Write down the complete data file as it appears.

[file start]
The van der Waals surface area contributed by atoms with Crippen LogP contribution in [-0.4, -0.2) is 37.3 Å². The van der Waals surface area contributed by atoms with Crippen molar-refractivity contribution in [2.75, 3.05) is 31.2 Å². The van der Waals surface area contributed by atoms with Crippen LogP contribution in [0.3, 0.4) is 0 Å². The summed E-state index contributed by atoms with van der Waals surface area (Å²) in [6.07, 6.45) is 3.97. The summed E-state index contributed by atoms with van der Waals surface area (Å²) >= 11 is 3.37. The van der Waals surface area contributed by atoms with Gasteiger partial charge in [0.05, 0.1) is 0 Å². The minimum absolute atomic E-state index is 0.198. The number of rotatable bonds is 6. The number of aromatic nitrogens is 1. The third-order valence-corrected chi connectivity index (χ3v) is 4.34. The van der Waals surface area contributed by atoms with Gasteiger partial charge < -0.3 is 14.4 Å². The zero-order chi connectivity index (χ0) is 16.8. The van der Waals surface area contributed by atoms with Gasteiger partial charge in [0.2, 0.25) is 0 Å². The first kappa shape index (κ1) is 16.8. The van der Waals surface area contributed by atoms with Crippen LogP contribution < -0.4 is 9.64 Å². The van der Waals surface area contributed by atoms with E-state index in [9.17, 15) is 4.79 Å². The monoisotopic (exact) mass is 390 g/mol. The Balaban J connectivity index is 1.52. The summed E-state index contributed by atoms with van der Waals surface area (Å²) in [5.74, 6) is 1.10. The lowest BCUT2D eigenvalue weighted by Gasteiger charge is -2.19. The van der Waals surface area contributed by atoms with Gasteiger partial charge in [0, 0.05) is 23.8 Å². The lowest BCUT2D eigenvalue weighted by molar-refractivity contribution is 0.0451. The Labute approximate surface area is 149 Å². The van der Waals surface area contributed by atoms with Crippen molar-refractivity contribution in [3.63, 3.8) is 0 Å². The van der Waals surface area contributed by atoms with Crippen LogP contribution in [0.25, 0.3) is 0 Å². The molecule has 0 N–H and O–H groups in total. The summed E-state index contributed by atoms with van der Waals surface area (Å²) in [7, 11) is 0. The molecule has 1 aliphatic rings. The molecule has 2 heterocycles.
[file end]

The van der Waals surface area contributed by atoms with Crippen LogP contribution in [-0.4, -0.2) is 37.3 Å². The van der Waals surface area contributed by atoms with Crippen molar-refractivity contribution in [2.75, 3.05) is 31.2 Å². The van der Waals surface area contributed by atoms with Crippen LogP contribution in [0.3, 0.4) is 0 Å². The summed E-state index contributed by atoms with van der Waals surface area (Å²) in [6.07, 6.45) is 3.97. The summed E-state index contributed by atoms with van der Waals surface area (Å²) >= 11 is 3.37. The van der Waals surface area contributed by atoms with Gasteiger partial charge in [0.05, 0.1) is 0 Å². The minimum absolute atomic E-state index is 0.198. The number of rotatable bonds is 6. The number of aromatic nitrogens is 1. The third-order valence-corrected chi connectivity index (χ3v) is 4.34. The van der Waals surface area contributed by atoms with Gasteiger partial charge < -0.3 is 14.4 Å². The zero-order chi connectivity index (χ0) is 16.8. The van der Waals surface area contributed by atoms with Gasteiger partial charge in [0.2, 0.25) is 0 Å². The first kappa shape index (κ1) is 16.8. The van der Waals surface area contributed by atoms with Crippen LogP contribution < -0.4 is 9.64 Å². The van der Waals surface area contributed by atoms with E-state index in [9.17, 15) is 4.79 Å². The monoisotopic (exact) mass is 390 g/mol. The Balaban J connectivity index is 1.52. The summed E-state index contributed by atoms with van der Waals surface area (Å²) in [5.74, 6) is 1.10. The lowest BCUT2D eigenvalue weighted by Gasteiger charge is -2.19. The van der Waals surface area contributed by atoms with Gasteiger partial charge in [0, 0.05) is 23.8 Å². The lowest BCUT2D eigenvalue weighted by molar-refractivity contribution is 0.0451. The Labute approximate surface area is 149 Å². The van der Waals surface area contributed by atoms with Crippen molar-refractivity contribution in [3.63, 3.8) is 0 Å². The van der Waals surface area contributed by atoms with Crippen LogP contribution in [0.25, 0.3) is 0 Å². The molecule has 0 N–H and O–H groups in total. The summed E-state index contributed by atoms with van der Waals surface area (Å²) in [7, 11) is 0. The molecule has 1 aliphatic rings. The molecule has 2 heterocycles.